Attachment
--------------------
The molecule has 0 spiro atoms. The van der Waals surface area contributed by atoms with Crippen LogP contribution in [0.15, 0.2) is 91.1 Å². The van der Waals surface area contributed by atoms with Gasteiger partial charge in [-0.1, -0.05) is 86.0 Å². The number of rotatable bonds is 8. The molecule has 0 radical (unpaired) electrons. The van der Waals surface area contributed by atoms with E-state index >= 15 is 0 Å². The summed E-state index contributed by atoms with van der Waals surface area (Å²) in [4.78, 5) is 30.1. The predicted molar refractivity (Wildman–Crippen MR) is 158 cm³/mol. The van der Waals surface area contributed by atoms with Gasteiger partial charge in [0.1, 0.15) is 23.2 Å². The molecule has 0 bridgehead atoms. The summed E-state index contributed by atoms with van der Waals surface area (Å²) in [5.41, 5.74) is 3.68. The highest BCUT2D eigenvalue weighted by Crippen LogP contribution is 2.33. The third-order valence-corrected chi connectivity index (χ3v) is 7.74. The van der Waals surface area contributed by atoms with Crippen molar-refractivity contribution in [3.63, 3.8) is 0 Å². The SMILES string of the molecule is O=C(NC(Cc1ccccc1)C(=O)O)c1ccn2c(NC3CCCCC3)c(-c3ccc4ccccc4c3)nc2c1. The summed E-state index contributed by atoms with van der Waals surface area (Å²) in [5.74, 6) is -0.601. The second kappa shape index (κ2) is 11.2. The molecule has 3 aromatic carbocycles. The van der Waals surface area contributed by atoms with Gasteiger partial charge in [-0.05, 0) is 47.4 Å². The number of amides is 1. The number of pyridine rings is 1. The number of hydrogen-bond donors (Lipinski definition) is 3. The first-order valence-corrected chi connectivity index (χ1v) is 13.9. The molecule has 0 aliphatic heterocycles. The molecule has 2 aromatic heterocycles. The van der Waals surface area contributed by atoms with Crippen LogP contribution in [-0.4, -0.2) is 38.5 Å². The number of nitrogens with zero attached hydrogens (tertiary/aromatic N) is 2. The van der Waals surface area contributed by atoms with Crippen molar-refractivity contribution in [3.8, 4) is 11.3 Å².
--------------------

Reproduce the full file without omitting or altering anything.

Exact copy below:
The molecule has 0 spiro atoms. The van der Waals surface area contributed by atoms with Crippen LogP contribution in [0.15, 0.2) is 91.1 Å². The van der Waals surface area contributed by atoms with Gasteiger partial charge in [-0.1, -0.05) is 86.0 Å². The number of rotatable bonds is 8. The molecule has 0 radical (unpaired) electrons. The van der Waals surface area contributed by atoms with E-state index >= 15 is 0 Å². The summed E-state index contributed by atoms with van der Waals surface area (Å²) in [4.78, 5) is 30.1. The predicted molar refractivity (Wildman–Crippen MR) is 158 cm³/mol. The van der Waals surface area contributed by atoms with Gasteiger partial charge in [0.1, 0.15) is 23.2 Å². The molecule has 0 bridgehead atoms. The summed E-state index contributed by atoms with van der Waals surface area (Å²) in [5.41, 5.74) is 3.68. The highest BCUT2D eigenvalue weighted by Crippen LogP contribution is 2.33. The third-order valence-corrected chi connectivity index (χ3v) is 7.74. The van der Waals surface area contributed by atoms with Crippen molar-refractivity contribution in [3.63, 3.8) is 0 Å². The SMILES string of the molecule is O=C(NC(Cc1ccccc1)C(=O)O)c1ccn2c(NC3CCCCC3)c(-c3ccc4ccccc4c3)nc2c1. The summed E-state index contributed by atoms with van der Waals surface area (Å²) in [5.74, 6) is -0.601. The second kappa shape index (κ2) is 11.2. The molecule has 3 aromatic carbocycles. The van der Waals surface area contributed by atoms with Gasteiger partial charge in [-0.05, 0) is 47.4 Å². The number of amides is 1. The number of pyridine rings is 1. The number of hydrogen-bond donors (Lipinski definition) is 3. The first-order valence-corrected chi connectivity index (χ1v) is 13.9. The molecule has 0 aliphatic heterocycles. The molecule has 2 aromatic heterocycles. The van der Waals surface area contributed by atoms with Crippen LogP contribution in [-0.4, -0.2) is 38.5 Å². The number of nitrogens with zero attached hydrogens (tertiary/aromatic N) is 2. The van der Waals surface area contributed by atoms with Crippen molar-refractivity contribution in [3.8, 4) is 11.3 Å².